Reviewed by Tori
Favorite Quote: “But if I were cured I would not love you any longer, would not long for your voice and your touch. And that is a loss I can bear much less than the loss of my freedom.”
William Lyon has spent his entire life bending to the demands of others. When he can no longer keep up the facade, he finds himself divorce and in the small town of Jelley Valley, acting as a caretaker at an abandoned mental hospital while finishing his dissertation.
Colby Anderson lives in the small town of Jelley Valley, running the local grocery store and acting as the assistant postmaster. Colby is everything William is not. Outgoing, flamboyant, and secure in his lifestyle. As William and Colby begin to form a friendship. William opens up and allows Colby to help guide him out of the closet.
When William finds an old tin box filled with letters, his attitudes towards himself and others takes a powerful turn. The letters, written by a former patient committed there, tell a story of everlasting love and heartbreaking sorrow. William begins to see certain parallels between his life and the letter’s author, soon finds himself heavily invested in the former inmates story. As William begins to dig deeper, trying to find information on the former patient, he hopes, with Colby’s help, that he too will have the courage to fight for his dreams.
I’ll be honest, this book took me on a very emotional journey. It made me angry towards those who can’t accept their children for who they are and love them regardless. It made me sad for those who have had to endure this so called “ex gay therapy.” It made me frustrated with the stigma still placed on the mentally ill and the lack of compassion some show those who are lost.
The Tin Box tells of terrible time in our history about the treatment of those considered mentally ill. They weren’t viewed as people. They weren’t afforded the dignity that they deserved. They are treated as nothings and nobodies; experimented on with impunity. We are gifted this knowledge through a series of letters by a former patient.
I thoroughly enjoyed The Tin Box. It’s an emotional coming of age love story that brings the past and present together for a man caught between what he wants in life and what he’s been taught is permissible. Told in the first person through the eyes of William Lyon, his matter of fact way cleverly gives way to the underlying emotions that simmer directly under the surface. Steady pacing, engaging dialogue, and a well plotted storyline keeps you firmly entrenched until the very end. A wonderful thread of humor allows for joy and happiness to permeate the seriousness of the subject matter.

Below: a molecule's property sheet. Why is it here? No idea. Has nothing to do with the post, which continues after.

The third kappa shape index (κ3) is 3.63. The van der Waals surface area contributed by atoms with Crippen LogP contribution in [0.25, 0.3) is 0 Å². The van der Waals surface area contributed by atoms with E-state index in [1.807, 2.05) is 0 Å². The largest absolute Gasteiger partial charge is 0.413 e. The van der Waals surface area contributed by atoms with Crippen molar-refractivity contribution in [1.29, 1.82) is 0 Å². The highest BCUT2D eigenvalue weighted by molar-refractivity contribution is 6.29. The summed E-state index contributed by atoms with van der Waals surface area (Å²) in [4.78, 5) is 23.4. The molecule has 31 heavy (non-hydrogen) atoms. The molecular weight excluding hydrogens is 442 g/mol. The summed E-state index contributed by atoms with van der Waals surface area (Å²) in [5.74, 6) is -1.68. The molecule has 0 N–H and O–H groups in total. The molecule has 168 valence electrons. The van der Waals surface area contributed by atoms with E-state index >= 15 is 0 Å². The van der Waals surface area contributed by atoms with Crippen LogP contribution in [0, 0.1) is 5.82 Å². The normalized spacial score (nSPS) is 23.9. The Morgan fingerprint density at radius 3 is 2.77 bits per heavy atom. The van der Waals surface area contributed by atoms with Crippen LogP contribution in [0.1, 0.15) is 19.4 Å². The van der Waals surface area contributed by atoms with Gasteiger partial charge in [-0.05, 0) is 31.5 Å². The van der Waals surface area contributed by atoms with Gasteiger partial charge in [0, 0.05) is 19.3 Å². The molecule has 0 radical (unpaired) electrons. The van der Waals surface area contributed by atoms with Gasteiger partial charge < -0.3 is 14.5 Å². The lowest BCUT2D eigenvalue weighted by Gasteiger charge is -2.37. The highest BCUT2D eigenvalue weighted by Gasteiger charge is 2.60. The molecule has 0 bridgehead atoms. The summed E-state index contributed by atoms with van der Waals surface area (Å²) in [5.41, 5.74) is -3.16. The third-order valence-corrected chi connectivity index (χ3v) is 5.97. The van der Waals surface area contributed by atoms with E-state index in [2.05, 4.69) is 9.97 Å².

William comes off in the beginning as an uptight uneasy man. He is standoffish upon meeting Colby, giving off a homophobic vibe. Once you get to know him, you realize this is more a product of conditioning then a true indicator of his personality. The book follows William as he slowly goes through a change. His metamorphosis is heart wrenching as we learn of his parent’s cruelty and how it shaped his life. He begins to shed the hard rigid shell he adopted to protect himself and conform to his parents standards. Underneath we find a compassionate man filled with passion and an abundance of love and patience. It takes great courage and strength to let go of your past and embrace your future and William has all that in spades.
Colby is a delight to meet and a joy to get to know. Vivacious and giggly, he is the type who never seems to meet a stranger. Growing up in a small town, Colby knows everyone and has never seen anything but acceptance from his family and friends for his sexual preferences. He latches on to William and soon integrates himself into his life. He is gay and proud, broadcasting with bright tight clothing, eye liner, and a flair for the dramatic.
The romance is slow going as William has years of conditioning and guilt to work through. But he is helped along by an unexpected source. Bill. Bill is a former patient of the now closed mental hospital where William is caretaking. William finds a tin box, hidden in the wall, filled with letters Bill wrote. The letters, written to his lover Johnny, tell a story that will literally break your heart. You learn why he was committed and the things done to him to cure him of his “deviant.” In Bill’s letters, William finds a story that mirrors his own and the courage to let go of his fears and embrace the life that is before him. It’s bittersweet that in Bill’s imprisonment lies the key that can open William’s prison.
The Tin Box is moving and heartfelt story that addresses a serious injustice of the past and present with a compassionate hand and a generous heart. Everyone should read this story. To celebrate how far we have come and to acknowledge the long road we still have to travel. Fielding shows us in here that even in our darkest hour, there is hope and light to be found.